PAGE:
In support of its appeal the appellant assigns the following alleged errors as committed by the trial court in its decision, to wit: (1) The trial court erred in finding that the payment of P5,308.30 on account of the subscription to 100 shares of the capital stock of C. S. Salmon & Company was made by Mr. Salmon in the name, but without the consent, of the defendant on account of the former’s debt to the latter; (2) the trial court erred in finding that the defendant had not been informed of the increase in the capital stock of Salmon, Dexter & Co. from P250,000 to P500,000; (3) the trial court erred in not taking into consideration in this case the decision of this court in the case of Salmon, Dexter & Co. v. De la Peña, G. R. No. 26179, 1 instead of Salmon, Dexter & Co. v. Unson (47 Phil., 649), which is inapplicable to the present case; (4) the trial court erred in absolving the defendant from the complaint and in ordering the plaintiff to reimburse the latter in the sum of P5,308.30 which was paid on account of his 100 shares of Salmon, Dexter & Co.’s stock; and (6) the trial court erred in not rendering judgment against the defendant and in denying the motion for a new trial.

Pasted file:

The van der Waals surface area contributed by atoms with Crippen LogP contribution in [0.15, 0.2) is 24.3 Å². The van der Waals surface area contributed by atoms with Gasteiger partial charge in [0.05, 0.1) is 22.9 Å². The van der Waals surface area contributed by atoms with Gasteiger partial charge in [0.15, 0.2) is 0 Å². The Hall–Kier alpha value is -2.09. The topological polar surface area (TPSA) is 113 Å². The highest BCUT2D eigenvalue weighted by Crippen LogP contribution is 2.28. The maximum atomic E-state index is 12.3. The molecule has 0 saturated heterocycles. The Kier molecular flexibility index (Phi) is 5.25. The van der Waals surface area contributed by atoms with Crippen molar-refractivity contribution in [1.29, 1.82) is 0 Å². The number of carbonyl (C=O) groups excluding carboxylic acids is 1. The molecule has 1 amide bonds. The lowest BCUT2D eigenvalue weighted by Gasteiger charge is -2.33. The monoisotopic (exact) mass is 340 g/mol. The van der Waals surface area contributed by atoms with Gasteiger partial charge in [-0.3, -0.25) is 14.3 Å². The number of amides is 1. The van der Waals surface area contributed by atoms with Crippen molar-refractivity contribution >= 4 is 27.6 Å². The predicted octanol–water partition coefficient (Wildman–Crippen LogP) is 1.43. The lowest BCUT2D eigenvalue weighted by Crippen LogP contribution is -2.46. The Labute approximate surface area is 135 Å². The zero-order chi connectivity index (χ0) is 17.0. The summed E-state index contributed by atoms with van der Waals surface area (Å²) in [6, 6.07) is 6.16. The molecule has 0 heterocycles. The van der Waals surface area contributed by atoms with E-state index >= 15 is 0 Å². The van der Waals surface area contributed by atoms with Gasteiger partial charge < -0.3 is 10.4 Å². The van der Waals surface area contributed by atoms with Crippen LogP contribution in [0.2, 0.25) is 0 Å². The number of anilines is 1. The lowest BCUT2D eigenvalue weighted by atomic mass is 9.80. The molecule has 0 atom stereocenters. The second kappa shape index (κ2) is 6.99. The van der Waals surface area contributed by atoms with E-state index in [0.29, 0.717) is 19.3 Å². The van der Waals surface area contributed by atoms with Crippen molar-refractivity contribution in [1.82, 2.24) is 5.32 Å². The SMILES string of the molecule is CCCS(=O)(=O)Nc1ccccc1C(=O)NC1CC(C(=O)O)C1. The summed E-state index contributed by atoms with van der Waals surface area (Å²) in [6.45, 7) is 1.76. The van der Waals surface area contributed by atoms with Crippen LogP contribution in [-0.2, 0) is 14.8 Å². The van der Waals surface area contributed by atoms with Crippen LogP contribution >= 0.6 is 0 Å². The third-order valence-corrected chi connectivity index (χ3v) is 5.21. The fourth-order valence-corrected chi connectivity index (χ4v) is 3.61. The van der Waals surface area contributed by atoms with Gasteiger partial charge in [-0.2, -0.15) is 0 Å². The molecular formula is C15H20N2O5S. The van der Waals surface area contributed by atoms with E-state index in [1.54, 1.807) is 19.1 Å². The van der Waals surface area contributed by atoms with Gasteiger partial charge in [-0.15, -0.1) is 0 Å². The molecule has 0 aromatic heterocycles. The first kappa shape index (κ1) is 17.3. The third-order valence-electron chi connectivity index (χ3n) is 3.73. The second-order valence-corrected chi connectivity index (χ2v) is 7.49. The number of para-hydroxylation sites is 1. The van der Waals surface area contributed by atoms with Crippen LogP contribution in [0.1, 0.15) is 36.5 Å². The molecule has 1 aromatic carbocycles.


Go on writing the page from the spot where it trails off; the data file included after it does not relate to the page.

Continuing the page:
The essential and pertinent facts for the determination of the questions raised in this appeal and regarding which there is no controversy, are as follows:chanrob1es virtual 1aw library

C. S. Salmon was the president of the firm of Salmon & Company. On July 14, 1920, the stockholders of said commercial firm resolved to increase the capital stock from "250,000 to P500,000 and to reorganize it under the name of Salmon, Dexter & Co., Inc. On August 21, 1920, C. S. Salmon succeeded in having Jose S. Ramos subscribe to 100 shares of stock of the corporation of C. S. Salmon & Co., having him sign the following subscription




"Authorized Capital P250,000 Shares 100 each.